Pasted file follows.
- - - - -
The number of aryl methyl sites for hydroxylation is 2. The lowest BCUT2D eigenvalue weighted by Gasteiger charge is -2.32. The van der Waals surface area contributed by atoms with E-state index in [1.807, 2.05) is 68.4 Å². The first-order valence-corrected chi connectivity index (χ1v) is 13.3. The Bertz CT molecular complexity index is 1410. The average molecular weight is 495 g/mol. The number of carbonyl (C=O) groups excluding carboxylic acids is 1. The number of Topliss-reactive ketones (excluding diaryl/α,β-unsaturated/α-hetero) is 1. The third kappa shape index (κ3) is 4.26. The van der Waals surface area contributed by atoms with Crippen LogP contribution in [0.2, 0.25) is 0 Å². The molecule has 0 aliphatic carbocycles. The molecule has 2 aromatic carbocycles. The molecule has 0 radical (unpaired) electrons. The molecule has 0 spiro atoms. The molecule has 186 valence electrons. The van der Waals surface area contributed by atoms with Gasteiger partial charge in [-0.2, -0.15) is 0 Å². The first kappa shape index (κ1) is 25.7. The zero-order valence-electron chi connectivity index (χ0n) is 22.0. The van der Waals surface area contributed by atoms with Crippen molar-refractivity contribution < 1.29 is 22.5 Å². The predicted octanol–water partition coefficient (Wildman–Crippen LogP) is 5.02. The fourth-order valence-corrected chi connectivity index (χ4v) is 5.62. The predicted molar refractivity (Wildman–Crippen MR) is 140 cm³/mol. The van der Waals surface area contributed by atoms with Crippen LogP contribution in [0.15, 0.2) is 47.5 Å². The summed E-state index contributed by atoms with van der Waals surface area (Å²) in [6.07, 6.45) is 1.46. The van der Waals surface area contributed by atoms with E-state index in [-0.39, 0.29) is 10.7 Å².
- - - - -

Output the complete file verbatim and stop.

The number of aryl methyl sites for hydroxylation is 2. The lowest BCUT2D eigenvalue weighted by Gasteiger charge is -2.32. The van der Waals surface area contributed by atoms with E-state index in [1.807, 2.05) is 68.4 Å². The first-order valence-corrected chi connectivity index (χ1v) is 13.3. The Bertz CT molecular complexity index is 1410. The average molecular weight is 495 g/mol. The number of carbonyl (C=O) groups excluding carboxylic acids is 1. The number of Topliss-reactive ketones (excluding diaryl/α,β-unsaturated/α-hetero) is 1. The third kappa shape index (κ3) is 4.26. The van der Waals surface area contributed by atoms with Crippen LogP contribution in [0.2, 0.25) is 0 Å². The molecule has 0 aliphatic carbocycles. The molecule has 2 aromatic carbocycles. The molecule has 0 radical (unpaired) electrons. The molecule has 0 spiro atoms. The molecule has 186 valence electrons. The van der Waals surface area contributed by atoms with Gasteiger partial charge in [-0.2, -0.15) is 0 Å². The first kappa shape index (κ1) is 25.7. The zero-order valence-electron chi connectivity index (χ0n) is 22.0. The van der Waals surface area contributed by atoms with Crippen molar-refractivity contribution < 1.29 is 22.5 Å². The predicted octanol–water partition coefficient (Wildman–Crippen LogP) is 5.02. The fourth-order valence-corrected chi connectivity index (χ4v) is 5.62. The predicted molar refractivity (Wildman–Crippen MR) is 140 cm³/mol. The van der Waals surface area contributed by atoms with Crippen LogP contribution in [0.15, 0.2) is 47.5 Å². The summed E-state index contributed by atoms with van der Waals surface area (Å²) in [6.07, 6.45) is 1.46. The van der Waals surface area contributed by atoms with E-state index in [-0.39, 0.29) is 10.7 Å².